new theme: “We’re the Snorks.” Both intro themes were composed by Hoyt Curtin,
who also scored the show.
Along with the theme, the second
season brought about several changes. Allstar’s voice was performed with a
lower pitch while Casey’s was performed higher. A new recurring villain was introduced:
Dr. Strangesnork (René Auberjonois).
He was the absent-minded mad scientist brother of Galeo who sought to conquer
Snorkland with his various schemes and inventions. He was accompanied by
Finneus (Welker), a catfish who kept reminding Strangesnork of everything he’d
season was delayed until 1987 and aired on both NBC and in first-run
syndication. The show gained its third and final theme, “Come Along With the
Snorks” composed by Chase/Rucker
Productions. That theme is the most well-known of the series, having
replaced the two previous ones in later syndicated reruns. Raichert took over
as head writer and story editor alongside Neal Barbera,
leading to a more adventure-oriented direction for the show. This was the first
and only season to feature digital ink animation, giving it a different look
when compared to the previous two.
|Corky model page.
Dimmy largely disappeared from
the show outside of several cameo appearances. In his place, Jo-Jo was upgraded
to a series regular, as was Corky (Rob Paulsen), a dedicated officer of
Snorkland’s police force, the Snork Patrol. Gordon took over voicing the Governor
after Nelson had died, as did Jim
Cummings in the role of Allstar’s father after his actor, Bob Holt, also passed on.
Junior’s role as a villain was greatly reduced and he became more of a pseudo-friend
to the main group. In his place were the new villains Bigweed (Bell) and Li’l
Seaweed (Ward), seaweed-like creatures with faulty magical abilities that
wanted to conquer Snorkland and enslave the Snorks, and the Great Snork Nork
(Welker), a vampire Snork whose snork was on the front of his face and could
fire electrical bolts from his hands. Snip and Snap, two robot Snorks created
by Bigweed, turned on him and became residents of Snorkland.
|Allstar and Casey sharing kelp shakes.
was renewed for a fourth season, but it was aired on two different networks
Network took over the Saturday airings beginning on September
10, 1988, while ABC aired
it in daily syndication beginning on October 24. Up until this season, every
episode was comprised of two segments. After the season’s seventh episode, the
show switched to a single-story format for the remainder of its run. While the
animation reverted back to the older hand-drawn style, a new style was used for
the characters and the overall animation was lighter when compared to the rest
of the series. Although Snorks was a
success in its own right, it didn’t quite match the success of The Smurfs. Monnickendam’s partnership
with Broca came to an end and eventually SEPP disbanded as well.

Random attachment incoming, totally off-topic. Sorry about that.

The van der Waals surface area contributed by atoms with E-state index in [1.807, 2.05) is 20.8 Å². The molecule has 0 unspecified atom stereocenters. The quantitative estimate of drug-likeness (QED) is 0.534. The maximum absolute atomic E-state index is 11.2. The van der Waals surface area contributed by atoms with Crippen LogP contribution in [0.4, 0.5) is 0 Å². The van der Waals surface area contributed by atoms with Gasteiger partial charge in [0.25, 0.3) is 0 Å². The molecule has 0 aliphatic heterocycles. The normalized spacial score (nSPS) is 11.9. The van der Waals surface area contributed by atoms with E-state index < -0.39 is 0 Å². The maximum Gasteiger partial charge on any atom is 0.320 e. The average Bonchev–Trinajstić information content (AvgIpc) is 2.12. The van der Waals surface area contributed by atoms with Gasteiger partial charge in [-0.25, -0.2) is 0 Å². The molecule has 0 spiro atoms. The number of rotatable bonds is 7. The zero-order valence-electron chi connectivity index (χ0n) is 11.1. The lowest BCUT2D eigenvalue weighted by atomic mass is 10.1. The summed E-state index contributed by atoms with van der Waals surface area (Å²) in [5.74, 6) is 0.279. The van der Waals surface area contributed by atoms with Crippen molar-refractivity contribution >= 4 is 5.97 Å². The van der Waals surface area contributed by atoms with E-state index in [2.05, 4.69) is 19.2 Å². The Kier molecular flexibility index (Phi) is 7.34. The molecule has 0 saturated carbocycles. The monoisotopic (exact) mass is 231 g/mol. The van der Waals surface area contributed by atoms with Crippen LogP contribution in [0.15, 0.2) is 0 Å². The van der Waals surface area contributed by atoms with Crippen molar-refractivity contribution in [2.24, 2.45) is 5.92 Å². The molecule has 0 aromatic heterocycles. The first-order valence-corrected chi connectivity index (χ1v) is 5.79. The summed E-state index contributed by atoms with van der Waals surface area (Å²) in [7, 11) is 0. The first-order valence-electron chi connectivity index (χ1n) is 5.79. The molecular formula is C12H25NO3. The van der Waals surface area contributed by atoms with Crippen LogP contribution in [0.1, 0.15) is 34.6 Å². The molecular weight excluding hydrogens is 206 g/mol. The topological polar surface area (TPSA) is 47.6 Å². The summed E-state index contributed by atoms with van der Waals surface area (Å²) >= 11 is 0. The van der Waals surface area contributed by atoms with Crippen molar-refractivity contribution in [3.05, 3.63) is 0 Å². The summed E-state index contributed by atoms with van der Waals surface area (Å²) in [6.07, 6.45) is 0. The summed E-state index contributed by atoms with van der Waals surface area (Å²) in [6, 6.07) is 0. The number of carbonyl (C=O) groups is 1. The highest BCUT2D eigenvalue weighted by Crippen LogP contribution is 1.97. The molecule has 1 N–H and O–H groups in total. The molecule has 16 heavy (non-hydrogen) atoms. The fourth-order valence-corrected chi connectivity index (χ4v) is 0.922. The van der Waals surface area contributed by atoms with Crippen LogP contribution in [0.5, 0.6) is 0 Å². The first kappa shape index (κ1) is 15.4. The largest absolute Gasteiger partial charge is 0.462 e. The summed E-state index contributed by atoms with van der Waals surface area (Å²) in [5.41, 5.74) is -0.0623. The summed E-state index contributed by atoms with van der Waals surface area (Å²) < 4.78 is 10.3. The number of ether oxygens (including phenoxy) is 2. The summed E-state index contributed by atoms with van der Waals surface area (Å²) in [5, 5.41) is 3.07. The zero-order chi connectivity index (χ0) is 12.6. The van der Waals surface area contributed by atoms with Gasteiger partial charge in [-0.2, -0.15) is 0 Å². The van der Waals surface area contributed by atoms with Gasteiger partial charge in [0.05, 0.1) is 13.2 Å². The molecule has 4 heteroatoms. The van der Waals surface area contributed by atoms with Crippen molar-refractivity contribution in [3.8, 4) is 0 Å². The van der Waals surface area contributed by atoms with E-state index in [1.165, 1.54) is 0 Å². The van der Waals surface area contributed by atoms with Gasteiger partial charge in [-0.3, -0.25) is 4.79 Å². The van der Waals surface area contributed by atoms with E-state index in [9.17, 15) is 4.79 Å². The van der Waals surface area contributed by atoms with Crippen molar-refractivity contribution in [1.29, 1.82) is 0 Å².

on the air in reruns until May of 1989. During its original run, a wide array
was released. Happy
House published a series of educational/coloring books,
House did a series of books continuing the Snorks’
Games released a board
game featuring the characters. Applause
released a series of erasers in the shape of the characters’ heads and plush dolls
that came in three sizes. They also released a series of PVC figurines,
along with Yolanda and Miniland. Tomy
produced two types of wind-up toys that either swam or walked, and a cartoon
maker that allowed kids to draw their own Snorks by rubbing crayons over
plates. Power-Tronic made a radio in the shape of Allstar’s head; a design
which was also utilized for a squirt gun with his snork being the barrel. Thermos released a lunch
box, and Worldvision
Home Video a promotional mug to celebrate their home video deal.
Other products included bed sheets, a block cube puzzle, a 3-D puzzle, stamps,
a variety of stickers,
squeak toys for dogs, a metallic bank and crank toy, a crib mobile and
returned to USA for syndicated reruns between 1990-92, where it also ran on
concurrently. Reruns also ran on Cartoon Network’s sister channel, Boomerang.
Many of these reruns combined segments from the various seasons together rather
than presenting them in their original broadcast form. Between 1985 and 1990,
collections of various episodes were released at first by Worldvision, and then
by its successor, Hanna-Barbera
Home Video. In 2012, Warner Archive
released the complete
first season to DVD as part of their Hanna-Barbera
Classics Collection, and Hulu
was allowed to release 39 episodes as part of an agreement with Content Media Corporation.
The first season DVD presented the original NBC opening sequence for the first
time since the episodes’ initial broadcasts; however, several of the episodes’
title cards ended up lost and the episodes aren’t in broadcast order. It
wouldn’t be until 2015 when they released the second
season, which also maintained its original theme. The third
and fourth seasons were packaged together and released the